The 17th National Health Research Forum for Action (NHRFA) is an event organized by the Department of Health - Health Policy Development and Planning Bureau (DOH-HPDPB), entitled this year as Full Speed AHEAD. True to its theme, the goal of this year’s forum was for all stakeholders, from researchers to policy-makers, to meet and fuel possible collaborations in the future all the while recognizing the vitality of health systems research in evidence-based policy-making to achieve WHO’s SDG 3 or the Universal Health Coverage.
I attended the forum in solidarity for EpiMetrics’ contribution to the event. As one of the institutional grantees of the AHEAD program, we presented our progress on the project “Optimising Health Literacy (OpHeLia) in the Philippines”. This project aims to provide baseline health literacy information, through co-creating interventions with the communities. We were also invited to present the results of the study of “Factors Affecting Drug Pricing in National Public Hospitals”. As part of these projects, I was really excited that they were presented.
Before my last semester in college, I knew nothing about public health, particularly the people involved. As this was my first time to attend a health research forum, I had the hopes of meeting people in the same line of work as mine, as well as other epidemiologists that I can learn from. As a statistician and aspiring epidemiologist, I wanted to know how the technicals of public health research happen. I wanted to know how and which methods, be it qualitative or quantitative, are used to solve health research objectives. Since I am also relatively new to the concept of public health research, I wanted to grasp the breadth of health issues being solved through research.
Since the event comprised of breakout sessions, I was only able to attend the Health Financing and Access to Medicines sessions for days 1 and 2, respectively. I enjoyed Health Financing since this was a health building block I am not really familiar with. The session highlighted the goal of universal health care, but also tackled experiences of out-of-pocket expenditures in the patient’s perspective. Attending only 2 sessions saddens me because there was so much to learn in all the research studies presented. However, I am glad that my other workmates exchange notes with me. Knowledge-wise, I am still grateful I learned new things from the forum. An example of this is difference-in-difference regression. I was familiar with it theoretically but seeing it being applied in health care expenditures was another experience altogether. The only downside for me was that I wasn’t able to network during the event.
For me, there is a need to do this more often – a place where researchers can meet. I believe events like this help prevent research duplication and let audiences notice research gaps to be filled. As much as possible, we want national studies to complement each other. I noticed during the open forum that a study similar to one presented during Access to Medicines was already done by another researcher and an attendee kept asking how it was different from their results. The forum then became a good avenue to compare results and see how the two can be integrated. For the research gaps, we are still developing the public health research arena so it is fortunate that we have a repository of existing research, enabling us to learn from one another’s research limitations and eventually do the research recommendations proposed.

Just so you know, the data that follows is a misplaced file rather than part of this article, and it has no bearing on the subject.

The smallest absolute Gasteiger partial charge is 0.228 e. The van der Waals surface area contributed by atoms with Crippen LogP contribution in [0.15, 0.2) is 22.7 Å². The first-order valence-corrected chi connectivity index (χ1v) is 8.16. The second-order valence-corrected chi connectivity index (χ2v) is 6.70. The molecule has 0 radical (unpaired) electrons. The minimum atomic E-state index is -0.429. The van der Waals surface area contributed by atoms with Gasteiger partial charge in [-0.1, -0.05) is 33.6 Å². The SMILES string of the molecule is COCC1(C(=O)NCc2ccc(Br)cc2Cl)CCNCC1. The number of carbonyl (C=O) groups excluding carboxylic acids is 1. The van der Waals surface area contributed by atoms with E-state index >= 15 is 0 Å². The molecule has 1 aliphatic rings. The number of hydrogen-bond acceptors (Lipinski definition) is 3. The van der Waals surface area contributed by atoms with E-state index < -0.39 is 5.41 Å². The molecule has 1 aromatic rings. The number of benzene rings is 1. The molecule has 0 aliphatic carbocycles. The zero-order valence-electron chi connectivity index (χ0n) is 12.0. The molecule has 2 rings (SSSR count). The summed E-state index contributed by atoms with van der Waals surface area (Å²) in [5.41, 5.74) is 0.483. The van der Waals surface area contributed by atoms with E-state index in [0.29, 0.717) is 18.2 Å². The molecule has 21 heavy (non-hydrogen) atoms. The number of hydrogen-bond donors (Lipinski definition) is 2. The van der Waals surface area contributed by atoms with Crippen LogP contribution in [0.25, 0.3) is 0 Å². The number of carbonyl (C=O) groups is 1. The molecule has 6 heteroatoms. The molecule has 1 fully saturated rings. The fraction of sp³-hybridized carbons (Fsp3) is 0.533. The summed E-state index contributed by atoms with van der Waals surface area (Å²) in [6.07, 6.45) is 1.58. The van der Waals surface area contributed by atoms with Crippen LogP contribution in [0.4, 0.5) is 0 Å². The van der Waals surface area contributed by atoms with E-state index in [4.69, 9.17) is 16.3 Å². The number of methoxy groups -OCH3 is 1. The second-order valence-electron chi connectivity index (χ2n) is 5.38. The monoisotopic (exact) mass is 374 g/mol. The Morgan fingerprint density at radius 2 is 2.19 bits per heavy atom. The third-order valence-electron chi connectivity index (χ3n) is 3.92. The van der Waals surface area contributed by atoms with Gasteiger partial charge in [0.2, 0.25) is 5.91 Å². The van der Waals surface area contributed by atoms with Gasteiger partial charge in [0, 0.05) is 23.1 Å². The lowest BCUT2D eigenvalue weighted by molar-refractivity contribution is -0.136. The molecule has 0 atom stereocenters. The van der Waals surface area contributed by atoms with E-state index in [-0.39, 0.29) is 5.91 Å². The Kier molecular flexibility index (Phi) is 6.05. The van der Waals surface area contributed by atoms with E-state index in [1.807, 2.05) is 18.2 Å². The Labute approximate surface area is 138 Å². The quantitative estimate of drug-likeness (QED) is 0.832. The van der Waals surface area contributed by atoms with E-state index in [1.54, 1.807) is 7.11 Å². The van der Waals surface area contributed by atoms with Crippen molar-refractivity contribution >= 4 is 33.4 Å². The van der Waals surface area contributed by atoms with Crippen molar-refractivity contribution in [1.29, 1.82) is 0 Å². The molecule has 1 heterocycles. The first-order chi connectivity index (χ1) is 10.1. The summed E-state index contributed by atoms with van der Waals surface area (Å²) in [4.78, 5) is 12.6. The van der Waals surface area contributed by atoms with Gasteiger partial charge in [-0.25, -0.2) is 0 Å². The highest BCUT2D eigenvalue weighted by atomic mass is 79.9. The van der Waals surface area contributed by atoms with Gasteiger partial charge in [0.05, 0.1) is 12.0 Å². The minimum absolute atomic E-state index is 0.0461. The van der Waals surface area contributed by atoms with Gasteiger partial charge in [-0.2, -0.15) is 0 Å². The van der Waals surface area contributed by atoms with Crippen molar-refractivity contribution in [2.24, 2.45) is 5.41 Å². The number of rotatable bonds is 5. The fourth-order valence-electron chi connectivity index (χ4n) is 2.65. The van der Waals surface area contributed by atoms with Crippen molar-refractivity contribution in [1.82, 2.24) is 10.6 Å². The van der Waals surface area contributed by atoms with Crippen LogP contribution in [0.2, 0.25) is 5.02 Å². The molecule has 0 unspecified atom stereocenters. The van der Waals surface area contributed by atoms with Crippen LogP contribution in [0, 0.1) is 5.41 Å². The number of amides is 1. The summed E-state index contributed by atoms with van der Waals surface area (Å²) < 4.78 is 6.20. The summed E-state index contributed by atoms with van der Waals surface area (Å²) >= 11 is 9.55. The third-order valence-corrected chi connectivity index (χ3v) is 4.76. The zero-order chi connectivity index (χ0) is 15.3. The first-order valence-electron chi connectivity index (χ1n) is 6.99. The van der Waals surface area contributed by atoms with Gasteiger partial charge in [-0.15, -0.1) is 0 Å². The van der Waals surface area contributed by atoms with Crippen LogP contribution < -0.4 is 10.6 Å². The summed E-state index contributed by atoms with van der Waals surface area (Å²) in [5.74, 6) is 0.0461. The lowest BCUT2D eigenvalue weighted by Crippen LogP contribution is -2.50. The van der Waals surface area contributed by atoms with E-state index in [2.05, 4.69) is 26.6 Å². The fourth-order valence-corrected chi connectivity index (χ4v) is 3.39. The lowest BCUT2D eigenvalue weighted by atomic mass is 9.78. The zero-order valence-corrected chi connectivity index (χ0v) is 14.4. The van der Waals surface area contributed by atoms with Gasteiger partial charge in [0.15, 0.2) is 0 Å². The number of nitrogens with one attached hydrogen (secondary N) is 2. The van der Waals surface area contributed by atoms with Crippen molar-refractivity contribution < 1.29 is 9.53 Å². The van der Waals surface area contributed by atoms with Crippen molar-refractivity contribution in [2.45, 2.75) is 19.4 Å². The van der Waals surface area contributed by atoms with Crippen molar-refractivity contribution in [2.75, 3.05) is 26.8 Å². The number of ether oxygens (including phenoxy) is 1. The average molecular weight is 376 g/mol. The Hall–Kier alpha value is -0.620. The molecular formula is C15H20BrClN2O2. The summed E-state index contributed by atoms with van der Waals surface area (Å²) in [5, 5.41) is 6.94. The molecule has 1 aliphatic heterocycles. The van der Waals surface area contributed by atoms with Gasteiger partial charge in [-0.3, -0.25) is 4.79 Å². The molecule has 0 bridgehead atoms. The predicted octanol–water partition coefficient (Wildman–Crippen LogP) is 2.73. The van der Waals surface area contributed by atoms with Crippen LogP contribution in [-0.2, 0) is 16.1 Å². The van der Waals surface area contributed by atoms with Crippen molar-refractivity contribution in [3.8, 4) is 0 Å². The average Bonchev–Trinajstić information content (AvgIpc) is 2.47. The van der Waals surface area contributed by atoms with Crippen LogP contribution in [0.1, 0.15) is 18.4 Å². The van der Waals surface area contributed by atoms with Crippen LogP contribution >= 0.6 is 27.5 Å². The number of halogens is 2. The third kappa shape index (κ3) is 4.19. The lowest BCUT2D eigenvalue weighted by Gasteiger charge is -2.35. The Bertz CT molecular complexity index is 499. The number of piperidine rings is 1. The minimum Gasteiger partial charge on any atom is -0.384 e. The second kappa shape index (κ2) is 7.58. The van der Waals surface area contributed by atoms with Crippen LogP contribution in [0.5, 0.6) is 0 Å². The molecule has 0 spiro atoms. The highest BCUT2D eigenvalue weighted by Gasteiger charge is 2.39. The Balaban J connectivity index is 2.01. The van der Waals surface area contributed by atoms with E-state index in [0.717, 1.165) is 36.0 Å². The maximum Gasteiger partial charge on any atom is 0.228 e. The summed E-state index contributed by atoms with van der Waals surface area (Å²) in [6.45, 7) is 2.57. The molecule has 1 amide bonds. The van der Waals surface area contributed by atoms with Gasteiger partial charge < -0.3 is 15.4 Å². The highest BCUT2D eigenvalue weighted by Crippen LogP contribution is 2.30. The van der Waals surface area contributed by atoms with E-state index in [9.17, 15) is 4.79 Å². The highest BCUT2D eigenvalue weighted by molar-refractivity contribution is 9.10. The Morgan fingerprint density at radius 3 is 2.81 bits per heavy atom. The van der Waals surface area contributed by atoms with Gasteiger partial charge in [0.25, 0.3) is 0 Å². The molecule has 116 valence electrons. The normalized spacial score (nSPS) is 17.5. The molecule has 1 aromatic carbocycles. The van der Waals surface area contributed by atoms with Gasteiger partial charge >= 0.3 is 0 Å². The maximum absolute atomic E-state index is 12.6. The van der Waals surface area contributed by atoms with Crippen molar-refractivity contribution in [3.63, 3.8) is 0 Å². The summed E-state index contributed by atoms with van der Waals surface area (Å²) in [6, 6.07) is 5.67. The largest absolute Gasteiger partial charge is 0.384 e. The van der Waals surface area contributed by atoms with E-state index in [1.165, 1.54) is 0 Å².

There is so much left to do for public health since the researches are only at the tip of the iceberg – we are not even delving into complicated methods for complicated studies. Most studies are novel, while some are proofs of concept or to establish baseline data. Most of the studies presented were also cross-sectional in nature, which is not really applicable in the health-setting in which time and place affects epidemiological characteristics.
The NHRFA should also recognize the importance of inviting other organizations. The practice of having only health professionals should be changed since public health encompasses economics, sociology, and other disciplines. By doing so, the public health community grows through collaboration, innovation and participation of different sectors. While the goal is for more sophisticated research to be produced throughout time - this is a two-way street. Even if we have the best of the best researchers in the field, results depend on the quality of data we collect. Having different sectors working together lead to better chances of achieving this.
As a quantitative researcher and aspiring epidemiologist, I dream of a day when my fundamental knowledge in methods would be integrated to my knowledge in health systems. For now, I appreciate this kind of venture and the welcoming feeling in the field. I can only do so much as a budding researcher but what I can offer is to be an advocate of using statistics to only provide only the truth albeit it being not palatable to policy-makers. Statistics is a great tool in policy-making but it should not be used to deceive the public. If given the chance, I would promote the responsible use of statistics in researches, especially in public health.